Posted: Sat Aug 21st, 2010 05:12 am
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Hellcat
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Not everyone learns the same way. Some folks learn better through visuals than through printed material and some folks learn better through printed material than through visuals. And for some it's a combination of the two.

That said this question seems less about actual learning and more about entertainment in regards to history. Or it seems have become such. In that instance I have to say that any entertainment that can get people to want to go and look up the actual history behind that entertainment is something worth having. I don't expect everyone that reads a fiction book, or goes to see a movie, or even watches TV is going to want to then go and look things up. But there are going to be those with some interest in what they read or saw who'll want to learn more about it. That is where the educational value of such entertainment may lie in my opinion.



 Posted: Sat Aug 21st, 2010 06:14 pm
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Number Nine
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This is a great thread with great posts. IMHO it's all good, I became interested in the Civil War from reading Killer Angels and a Hunley junkie from watching the movie. I prefer actual history but still enjoy a good historical fiction in both books and movies.



 Posted: Sat Aug 21st, 2010 10:40 pm
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Mark
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As I think more about this, I realize that using visual media to portray history is nothing new. Though I couldn't name any off the top of my head, I'm sure some Greek plays have some roots in history, the Romans "re-enacted" famous battles in the Colosseum when they weren't feeding political dissidents to the lions. I'm certain that various plays in the early United States commemorated the American Revolution and other important early events. And of course, my Dad remembers watching Davy Crockett on the TV when he was growing up. History continues to survive in all mediums! I read an interesting quote from Gordon Wood, in "The Purpose of the Past," the other day that made me smile: "The past is much more powerful than the historians that would reform it."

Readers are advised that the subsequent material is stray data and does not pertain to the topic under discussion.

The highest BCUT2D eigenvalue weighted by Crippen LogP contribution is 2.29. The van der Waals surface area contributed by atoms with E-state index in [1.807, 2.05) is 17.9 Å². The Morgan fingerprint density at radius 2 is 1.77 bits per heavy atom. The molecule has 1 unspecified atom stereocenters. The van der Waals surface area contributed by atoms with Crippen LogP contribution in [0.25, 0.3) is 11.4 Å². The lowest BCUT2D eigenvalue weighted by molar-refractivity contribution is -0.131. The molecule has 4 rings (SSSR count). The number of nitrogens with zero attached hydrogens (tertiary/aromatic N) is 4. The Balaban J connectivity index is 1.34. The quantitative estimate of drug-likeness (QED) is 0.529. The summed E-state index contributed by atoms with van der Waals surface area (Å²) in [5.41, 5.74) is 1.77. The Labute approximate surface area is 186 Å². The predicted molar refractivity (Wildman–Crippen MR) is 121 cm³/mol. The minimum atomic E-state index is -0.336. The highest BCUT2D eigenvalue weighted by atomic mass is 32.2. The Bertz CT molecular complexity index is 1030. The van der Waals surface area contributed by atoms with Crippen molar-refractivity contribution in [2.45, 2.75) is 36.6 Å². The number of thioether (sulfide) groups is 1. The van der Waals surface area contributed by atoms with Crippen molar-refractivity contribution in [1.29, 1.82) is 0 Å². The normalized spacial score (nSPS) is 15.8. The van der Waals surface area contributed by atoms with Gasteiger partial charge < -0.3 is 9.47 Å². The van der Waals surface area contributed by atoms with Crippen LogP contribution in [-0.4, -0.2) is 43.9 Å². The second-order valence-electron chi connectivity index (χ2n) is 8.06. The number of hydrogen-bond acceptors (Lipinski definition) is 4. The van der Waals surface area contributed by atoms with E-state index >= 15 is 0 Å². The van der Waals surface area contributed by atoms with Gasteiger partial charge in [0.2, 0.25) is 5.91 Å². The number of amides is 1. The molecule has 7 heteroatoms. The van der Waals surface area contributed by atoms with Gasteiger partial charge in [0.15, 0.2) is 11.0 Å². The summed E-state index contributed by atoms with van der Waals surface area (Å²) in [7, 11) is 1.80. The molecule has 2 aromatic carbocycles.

-Mark



 Posted: Mon Aug 23rd, 2010 01:09 pm
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j harold 587
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I have a book of Brady photographs purchased by my G-grandfather who was there. It would be what we consider a coffee table book. Since the ACW was the first War to be heavily photographed it could be the first to be marketed in a visual non-text type presentation.

That book, his letters, and Bruce Catton started me on this intrest and I continue to learn and gather new information.

As to movies based on historical fact how about Letters from Iwo Jima? A movie based on facts about a man who knew and respected his enemy and still because of his personal honor and commitment to his homeland fought the very county he respected.  Sounds like men we all know who resigned their commissions and "went South".